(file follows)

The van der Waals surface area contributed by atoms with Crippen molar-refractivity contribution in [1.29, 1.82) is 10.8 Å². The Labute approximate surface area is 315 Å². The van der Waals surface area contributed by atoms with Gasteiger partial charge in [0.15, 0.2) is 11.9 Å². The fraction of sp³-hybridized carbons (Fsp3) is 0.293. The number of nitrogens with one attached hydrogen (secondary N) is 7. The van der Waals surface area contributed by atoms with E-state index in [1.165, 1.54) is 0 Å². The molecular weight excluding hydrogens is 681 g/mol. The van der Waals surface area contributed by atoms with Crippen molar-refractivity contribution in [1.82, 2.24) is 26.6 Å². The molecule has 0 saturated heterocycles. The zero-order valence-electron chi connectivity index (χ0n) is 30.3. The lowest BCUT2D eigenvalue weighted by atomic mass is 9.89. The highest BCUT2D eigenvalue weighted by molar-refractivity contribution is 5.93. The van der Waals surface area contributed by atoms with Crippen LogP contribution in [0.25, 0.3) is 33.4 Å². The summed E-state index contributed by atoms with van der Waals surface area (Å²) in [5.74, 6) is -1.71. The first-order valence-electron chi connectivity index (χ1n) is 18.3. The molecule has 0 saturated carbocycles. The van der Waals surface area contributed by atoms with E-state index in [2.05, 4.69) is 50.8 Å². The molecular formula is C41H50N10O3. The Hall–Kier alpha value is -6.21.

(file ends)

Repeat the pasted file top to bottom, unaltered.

The van der Waals surface area contributed by atoms with Crippen molar-refractivity contribution in [1.29, 1.82) is 10.8 Å². The Labute approximate surface area is 315 Å². The van der Waals surface area contributed by atoms with Gasteiger partial charge in [0.15, 0.2) is 11.9 Å². The fraction of sp³-hybridized carbons (Fsp3) is 0.293. The number of nitrogens with one attached hydrogen (secondary N) is 7. The van der Waals surface area contributed by atoms with E-state index in [1.165, 1.54) is 0 Å². The molecular weight excluding hydrogens is 681 g/mol. The van der Waals surface area contributed by atoms with Crippen molar-refractivity contribution in [1.82, 2.24) is 26.6 Å². The molecule has 0 saturated heterocycles. The zero-order valence-electron chi connectivity index (χ0n) is 30.3. The lowest BCUT2D eigenvalue weighted by atomic mass is 9.89. The highest BCUT2D eigenvalue weighted by molar-refractivity contribution is 5.93. The van der Waals surface area contributed by atoms with Crippen LogP contribution in [0.25, 0.3) is 33.4 Å². The summed E-state index contributed by atoms with van der Waals surface area (Å²) in [5.74, 6) is -1.71. The first-order valence-electron chi connectivity index (χ1n) is 18.3. The molecule has 0 saturated carbocycles. The van der Waals surface area contributed by atoms with E-state index in [2.05, 4.69) is 50.8 Å². The molecular formula is C41H50N10O3. The Hall–Kier alpha value is -6.21.